We follow this process of mourning and attempts to come to terms with it, because Frank is a film maker and the filming itself is therapy to a certain extent. It is not entirely clear to me who initiated the filming of the sick girlfriend. Annemarie found it unbearable at the worst-case scenario to have to say goodbye to life, to her loved ones and above all to little daughter Anna, who would then hardly get to know her in her thirties. Courageously, she apparently also calculates the worst at an early stage of the disease and has herself filmed and interviewed. For her child. This opens the film, but if she doesn’t know what to say, it is Marijn who urges: ‘Talk to Anna.’ Annemarie: ‘So I have to imagine, say, that I am dead? Okay.’ And a laugh. So there is a threat, but there is also hope. We are even there when she gets the phone call informing her that the exact spot of the tumor (apparently already diagnosed before) has been found. Plus ‘treatable’ and ‘we’ll fix it for you, sweetie’. (The doctor is female.) Which brings a moment of relief, which is muffled when it becomes apparent how severe the procedure is.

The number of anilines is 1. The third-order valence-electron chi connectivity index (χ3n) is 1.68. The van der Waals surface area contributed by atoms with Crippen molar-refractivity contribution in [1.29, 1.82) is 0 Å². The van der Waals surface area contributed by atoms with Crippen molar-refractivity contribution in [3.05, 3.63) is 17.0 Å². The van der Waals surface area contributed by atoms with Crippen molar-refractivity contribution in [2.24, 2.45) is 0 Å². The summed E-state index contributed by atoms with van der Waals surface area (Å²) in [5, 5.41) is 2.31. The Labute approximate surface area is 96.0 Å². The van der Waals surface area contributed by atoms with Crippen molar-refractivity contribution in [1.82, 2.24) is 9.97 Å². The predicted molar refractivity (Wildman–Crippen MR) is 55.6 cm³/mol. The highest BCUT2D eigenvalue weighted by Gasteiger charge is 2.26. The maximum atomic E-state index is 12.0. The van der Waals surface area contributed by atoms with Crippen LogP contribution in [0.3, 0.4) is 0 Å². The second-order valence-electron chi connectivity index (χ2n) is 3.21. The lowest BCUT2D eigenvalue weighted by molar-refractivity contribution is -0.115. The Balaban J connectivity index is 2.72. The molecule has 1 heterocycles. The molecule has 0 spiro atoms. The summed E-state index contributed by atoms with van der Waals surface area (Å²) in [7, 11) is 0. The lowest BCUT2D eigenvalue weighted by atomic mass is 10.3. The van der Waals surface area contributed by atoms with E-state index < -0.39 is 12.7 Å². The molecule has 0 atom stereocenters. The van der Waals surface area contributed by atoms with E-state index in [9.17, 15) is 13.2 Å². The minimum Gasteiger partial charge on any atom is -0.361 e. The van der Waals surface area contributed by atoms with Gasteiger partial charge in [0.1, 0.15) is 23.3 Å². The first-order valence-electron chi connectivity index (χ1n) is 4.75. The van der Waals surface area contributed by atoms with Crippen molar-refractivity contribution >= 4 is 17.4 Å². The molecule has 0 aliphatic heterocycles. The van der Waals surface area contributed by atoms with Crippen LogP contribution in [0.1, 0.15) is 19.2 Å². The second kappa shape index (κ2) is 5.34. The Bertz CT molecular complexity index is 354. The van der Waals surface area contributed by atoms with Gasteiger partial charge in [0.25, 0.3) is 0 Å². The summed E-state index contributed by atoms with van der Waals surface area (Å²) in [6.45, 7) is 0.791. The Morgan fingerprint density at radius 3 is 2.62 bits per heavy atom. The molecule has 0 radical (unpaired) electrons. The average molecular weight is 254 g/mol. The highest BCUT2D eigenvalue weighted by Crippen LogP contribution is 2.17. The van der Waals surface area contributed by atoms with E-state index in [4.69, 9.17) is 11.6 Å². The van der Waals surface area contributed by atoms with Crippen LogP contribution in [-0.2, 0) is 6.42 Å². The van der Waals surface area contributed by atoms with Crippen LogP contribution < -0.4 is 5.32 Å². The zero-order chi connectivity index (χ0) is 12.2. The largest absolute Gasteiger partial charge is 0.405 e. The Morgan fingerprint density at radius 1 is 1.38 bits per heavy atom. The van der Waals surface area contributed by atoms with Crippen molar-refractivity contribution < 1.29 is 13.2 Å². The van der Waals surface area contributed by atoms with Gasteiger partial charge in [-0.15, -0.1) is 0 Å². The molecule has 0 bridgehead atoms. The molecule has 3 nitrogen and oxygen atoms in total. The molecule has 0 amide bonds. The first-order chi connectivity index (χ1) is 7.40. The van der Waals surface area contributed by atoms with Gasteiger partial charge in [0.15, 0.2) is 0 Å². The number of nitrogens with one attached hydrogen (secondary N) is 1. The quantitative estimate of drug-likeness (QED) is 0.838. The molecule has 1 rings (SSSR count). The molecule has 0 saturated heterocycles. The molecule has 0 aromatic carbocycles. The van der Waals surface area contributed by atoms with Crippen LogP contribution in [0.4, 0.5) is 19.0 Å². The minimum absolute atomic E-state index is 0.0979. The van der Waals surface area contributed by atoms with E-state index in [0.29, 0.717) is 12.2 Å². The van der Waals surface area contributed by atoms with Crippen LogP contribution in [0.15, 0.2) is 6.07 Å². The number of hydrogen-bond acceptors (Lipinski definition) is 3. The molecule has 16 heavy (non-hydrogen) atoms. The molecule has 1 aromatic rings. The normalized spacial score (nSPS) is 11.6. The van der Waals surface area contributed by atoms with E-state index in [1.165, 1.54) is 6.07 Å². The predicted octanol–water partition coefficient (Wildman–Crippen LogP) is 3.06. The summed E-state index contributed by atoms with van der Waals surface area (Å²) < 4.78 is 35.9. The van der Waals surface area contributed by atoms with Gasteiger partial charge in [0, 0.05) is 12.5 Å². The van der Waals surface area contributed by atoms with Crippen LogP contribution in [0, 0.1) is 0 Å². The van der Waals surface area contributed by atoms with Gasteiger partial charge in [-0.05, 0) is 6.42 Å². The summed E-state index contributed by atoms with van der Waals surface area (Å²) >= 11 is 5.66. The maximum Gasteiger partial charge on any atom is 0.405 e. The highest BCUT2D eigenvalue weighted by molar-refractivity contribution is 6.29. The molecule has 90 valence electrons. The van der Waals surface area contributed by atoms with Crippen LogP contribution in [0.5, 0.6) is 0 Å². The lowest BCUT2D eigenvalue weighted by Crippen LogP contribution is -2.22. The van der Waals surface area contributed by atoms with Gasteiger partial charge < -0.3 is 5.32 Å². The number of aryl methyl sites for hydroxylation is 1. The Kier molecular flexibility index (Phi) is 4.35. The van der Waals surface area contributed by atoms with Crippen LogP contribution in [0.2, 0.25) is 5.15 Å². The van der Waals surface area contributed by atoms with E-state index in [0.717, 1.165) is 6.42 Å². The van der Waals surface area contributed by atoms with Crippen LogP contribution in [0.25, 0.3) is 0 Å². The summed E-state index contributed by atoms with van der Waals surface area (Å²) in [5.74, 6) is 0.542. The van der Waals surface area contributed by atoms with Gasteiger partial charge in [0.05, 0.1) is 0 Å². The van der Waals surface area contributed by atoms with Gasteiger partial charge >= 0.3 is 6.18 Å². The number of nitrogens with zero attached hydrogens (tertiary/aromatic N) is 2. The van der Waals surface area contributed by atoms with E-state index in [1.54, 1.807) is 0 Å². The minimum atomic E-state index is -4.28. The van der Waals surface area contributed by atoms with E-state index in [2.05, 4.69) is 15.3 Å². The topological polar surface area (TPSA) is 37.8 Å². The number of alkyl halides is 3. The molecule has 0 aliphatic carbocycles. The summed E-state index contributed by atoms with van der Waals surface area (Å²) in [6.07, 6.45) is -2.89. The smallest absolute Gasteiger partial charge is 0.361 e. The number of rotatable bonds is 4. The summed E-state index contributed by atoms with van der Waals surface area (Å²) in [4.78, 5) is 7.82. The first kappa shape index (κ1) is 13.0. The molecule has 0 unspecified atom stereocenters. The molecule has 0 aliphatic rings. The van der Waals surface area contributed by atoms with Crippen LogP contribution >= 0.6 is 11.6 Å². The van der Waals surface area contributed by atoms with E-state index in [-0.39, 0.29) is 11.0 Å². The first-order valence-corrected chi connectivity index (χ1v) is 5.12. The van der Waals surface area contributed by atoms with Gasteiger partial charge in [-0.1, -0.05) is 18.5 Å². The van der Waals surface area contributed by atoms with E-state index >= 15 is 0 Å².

The film is not chronological: shortly after this opening we are standing with Marijn and both children at Annemarie’s grave. After which we promptly see Annemarie crossing the finish line in a half marathon. For she also did not live lightly, and walking had made her life blossom. Then Marijn puts on Annemarie’s running outfit: her inheritance. And we go with Marijn to the athletics track to meet Hesdy, her future running coach. She hates running, she says, but he has to help her finish the Berlin Marathon. This Hesdy is great, as a coach, but also as a wise man: she should not think that she can solve underlying problems by walking. They are neatly waiting for her at the finish, so to speak. But she’s going for it. They go for it.